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. Last Updated: 07/27/2016

President's Press Chief Said Ready to Resign

A leading Moscow daily said Wednesday that President Boris Yeltsin's press secretary, Vyacheslav Kostikov, would resign "in two or three days' time," fueling more speculation about a political battle for the ear of the president.


Nezavisimaya Gazeta, quoting what it called "more-than-reliable sources" in the Kremlin, said Kostikov's successor had already been decided on, echoing a report in Tuesday's Izvestia that several presidential aides, who were omitted from Yeltsin's entourage on his visit to the United States, had fallen out of favor and were due to be fired.


Nezavisimaya Gazeta named Dmitry Ryurikov, Yeltsin's foreign affairs adviser, and his speechwriter Lyudmila Pikhoya as likely candidates for dismissal, but it said that Georgy Satarov, the president's aide for relations with parliament and another rumored victim would stay in his job. Both Kostikov and Ryurikov denied the rumors Wednesday in interviews to Interfax. Kostikov however conceded that they originated in political feuding inside the Kremlin between Yeltsin's liberal and conservative advisers.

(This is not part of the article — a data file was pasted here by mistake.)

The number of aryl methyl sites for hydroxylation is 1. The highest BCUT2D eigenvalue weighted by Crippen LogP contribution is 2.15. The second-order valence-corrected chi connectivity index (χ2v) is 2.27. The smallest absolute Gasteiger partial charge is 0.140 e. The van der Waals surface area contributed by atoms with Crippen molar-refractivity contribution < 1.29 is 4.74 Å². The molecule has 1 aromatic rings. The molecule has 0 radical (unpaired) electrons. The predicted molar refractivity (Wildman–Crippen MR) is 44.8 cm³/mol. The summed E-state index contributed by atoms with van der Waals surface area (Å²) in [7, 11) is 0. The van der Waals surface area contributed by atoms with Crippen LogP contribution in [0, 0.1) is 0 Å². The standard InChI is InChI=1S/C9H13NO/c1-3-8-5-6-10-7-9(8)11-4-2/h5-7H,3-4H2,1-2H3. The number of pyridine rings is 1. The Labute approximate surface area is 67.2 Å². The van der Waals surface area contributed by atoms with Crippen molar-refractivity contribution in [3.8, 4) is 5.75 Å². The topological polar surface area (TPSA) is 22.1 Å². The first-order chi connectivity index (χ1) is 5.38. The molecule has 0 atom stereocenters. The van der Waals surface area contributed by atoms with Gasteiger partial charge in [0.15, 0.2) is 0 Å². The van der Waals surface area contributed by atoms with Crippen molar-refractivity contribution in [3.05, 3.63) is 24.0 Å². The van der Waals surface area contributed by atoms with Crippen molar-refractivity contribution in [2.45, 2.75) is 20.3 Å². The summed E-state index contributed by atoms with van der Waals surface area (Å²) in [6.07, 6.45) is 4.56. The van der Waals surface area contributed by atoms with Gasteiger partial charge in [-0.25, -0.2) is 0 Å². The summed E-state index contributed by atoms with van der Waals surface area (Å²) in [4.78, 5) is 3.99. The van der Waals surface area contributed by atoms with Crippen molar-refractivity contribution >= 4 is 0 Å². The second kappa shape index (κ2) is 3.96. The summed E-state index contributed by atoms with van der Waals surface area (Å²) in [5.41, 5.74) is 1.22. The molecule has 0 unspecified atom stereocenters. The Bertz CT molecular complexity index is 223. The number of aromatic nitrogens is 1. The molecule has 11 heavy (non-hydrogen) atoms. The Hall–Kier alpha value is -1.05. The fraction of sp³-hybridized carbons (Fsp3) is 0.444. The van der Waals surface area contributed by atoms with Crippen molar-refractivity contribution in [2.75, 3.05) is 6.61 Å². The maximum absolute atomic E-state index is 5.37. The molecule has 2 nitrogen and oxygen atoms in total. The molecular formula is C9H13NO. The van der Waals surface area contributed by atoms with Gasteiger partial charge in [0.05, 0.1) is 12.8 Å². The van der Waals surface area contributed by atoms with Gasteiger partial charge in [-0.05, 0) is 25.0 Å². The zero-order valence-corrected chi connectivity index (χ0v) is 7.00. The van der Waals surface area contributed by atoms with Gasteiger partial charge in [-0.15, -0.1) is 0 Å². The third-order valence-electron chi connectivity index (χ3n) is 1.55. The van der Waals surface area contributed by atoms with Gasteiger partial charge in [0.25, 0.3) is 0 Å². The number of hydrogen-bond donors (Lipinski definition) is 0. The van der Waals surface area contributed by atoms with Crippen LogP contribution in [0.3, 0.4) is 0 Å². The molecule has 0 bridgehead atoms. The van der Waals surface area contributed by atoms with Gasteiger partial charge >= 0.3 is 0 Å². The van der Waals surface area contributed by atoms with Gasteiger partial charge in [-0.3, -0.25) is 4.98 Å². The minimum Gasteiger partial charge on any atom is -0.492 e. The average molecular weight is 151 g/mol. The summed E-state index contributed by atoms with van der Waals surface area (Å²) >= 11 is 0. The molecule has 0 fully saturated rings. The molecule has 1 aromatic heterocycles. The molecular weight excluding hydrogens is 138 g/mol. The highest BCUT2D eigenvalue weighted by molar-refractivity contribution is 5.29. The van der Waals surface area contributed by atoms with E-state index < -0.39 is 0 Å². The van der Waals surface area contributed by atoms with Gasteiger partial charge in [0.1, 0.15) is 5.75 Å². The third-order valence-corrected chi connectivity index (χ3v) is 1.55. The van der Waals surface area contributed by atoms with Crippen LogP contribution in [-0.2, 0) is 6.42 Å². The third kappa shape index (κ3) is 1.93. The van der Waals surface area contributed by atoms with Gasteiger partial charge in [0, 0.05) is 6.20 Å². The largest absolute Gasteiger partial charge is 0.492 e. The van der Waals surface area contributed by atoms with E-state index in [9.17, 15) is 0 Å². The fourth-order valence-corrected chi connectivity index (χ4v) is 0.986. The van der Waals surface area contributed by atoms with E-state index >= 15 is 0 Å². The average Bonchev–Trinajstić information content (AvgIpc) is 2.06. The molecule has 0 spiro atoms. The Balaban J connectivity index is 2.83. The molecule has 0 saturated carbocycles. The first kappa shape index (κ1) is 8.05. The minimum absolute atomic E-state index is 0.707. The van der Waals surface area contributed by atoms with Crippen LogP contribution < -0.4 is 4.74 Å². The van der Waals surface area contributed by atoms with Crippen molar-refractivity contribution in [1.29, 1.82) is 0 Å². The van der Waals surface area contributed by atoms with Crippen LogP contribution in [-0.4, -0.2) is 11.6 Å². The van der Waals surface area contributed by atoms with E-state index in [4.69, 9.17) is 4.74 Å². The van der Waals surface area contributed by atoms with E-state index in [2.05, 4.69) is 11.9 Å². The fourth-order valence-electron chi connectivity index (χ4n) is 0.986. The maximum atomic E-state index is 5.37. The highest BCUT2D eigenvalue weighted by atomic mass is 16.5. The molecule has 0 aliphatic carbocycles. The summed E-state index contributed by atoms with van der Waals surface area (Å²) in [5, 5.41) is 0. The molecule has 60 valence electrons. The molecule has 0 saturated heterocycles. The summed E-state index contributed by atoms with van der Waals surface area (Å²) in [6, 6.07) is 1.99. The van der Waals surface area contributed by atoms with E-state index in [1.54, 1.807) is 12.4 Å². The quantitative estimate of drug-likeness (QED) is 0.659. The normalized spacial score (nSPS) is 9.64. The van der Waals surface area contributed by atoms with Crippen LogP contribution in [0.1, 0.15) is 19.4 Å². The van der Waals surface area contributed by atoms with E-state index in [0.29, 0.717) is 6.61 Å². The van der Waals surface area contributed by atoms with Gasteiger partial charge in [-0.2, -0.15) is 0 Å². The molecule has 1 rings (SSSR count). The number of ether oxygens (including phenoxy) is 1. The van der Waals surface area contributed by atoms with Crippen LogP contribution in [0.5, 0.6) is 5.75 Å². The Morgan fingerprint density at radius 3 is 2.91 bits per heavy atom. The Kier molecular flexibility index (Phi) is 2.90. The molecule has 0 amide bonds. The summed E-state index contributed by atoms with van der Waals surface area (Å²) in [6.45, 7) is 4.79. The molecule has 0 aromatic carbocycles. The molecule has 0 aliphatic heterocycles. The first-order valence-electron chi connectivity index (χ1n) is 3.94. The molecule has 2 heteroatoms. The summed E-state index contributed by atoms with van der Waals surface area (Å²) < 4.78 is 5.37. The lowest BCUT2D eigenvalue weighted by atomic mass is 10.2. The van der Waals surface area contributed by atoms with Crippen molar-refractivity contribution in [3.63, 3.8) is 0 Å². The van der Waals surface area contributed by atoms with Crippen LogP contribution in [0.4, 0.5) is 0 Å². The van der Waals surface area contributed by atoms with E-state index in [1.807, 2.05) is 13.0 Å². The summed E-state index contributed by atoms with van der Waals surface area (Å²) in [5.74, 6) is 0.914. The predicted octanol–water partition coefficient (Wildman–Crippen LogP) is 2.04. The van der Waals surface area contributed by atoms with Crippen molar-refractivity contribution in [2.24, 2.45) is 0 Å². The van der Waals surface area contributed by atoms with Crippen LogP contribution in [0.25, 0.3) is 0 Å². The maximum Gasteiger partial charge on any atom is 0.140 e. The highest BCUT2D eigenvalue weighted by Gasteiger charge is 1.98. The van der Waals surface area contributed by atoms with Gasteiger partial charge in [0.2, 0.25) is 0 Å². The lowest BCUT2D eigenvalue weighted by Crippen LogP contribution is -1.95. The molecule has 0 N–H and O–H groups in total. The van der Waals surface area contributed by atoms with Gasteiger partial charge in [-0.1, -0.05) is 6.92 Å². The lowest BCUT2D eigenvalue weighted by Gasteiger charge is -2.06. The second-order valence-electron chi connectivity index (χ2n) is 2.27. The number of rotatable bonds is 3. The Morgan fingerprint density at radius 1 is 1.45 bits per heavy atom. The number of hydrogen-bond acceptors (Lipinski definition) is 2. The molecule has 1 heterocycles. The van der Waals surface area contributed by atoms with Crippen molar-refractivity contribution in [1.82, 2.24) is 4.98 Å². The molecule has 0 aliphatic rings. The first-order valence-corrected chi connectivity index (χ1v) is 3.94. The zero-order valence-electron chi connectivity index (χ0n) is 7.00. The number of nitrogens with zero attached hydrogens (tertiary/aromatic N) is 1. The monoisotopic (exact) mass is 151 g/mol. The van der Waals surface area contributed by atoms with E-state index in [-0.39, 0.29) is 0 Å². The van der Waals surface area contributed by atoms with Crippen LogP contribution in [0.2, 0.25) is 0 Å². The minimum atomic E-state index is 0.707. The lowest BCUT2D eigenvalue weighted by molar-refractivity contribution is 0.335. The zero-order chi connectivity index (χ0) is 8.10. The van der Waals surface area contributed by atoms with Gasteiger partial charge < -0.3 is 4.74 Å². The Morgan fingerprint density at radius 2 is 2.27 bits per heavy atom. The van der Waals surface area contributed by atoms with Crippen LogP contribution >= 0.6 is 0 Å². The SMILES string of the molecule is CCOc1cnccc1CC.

"A battle is going on over the president as a democrat," said the president's press secretary, who is well known for his pugnacious style. "In essence over the coming period of Russian history. All the rest is emotions and dust blowing from the political backstage."


Izvestia reported Tuesday that a group of Kremlin officials, centered around Yeltsin's powerful first aide, Viktor Ilyushin, were plotting to push aside the president's more liberal advisers.


Moskovskiye Novosti offered an alternative scenario. It reported that all the aides who had been left behind had put their signatures to a letter to the president remonstrating with him about his eccentric behavior during his trip to Berlin last month for the withdrawal of Russian troops in Germany.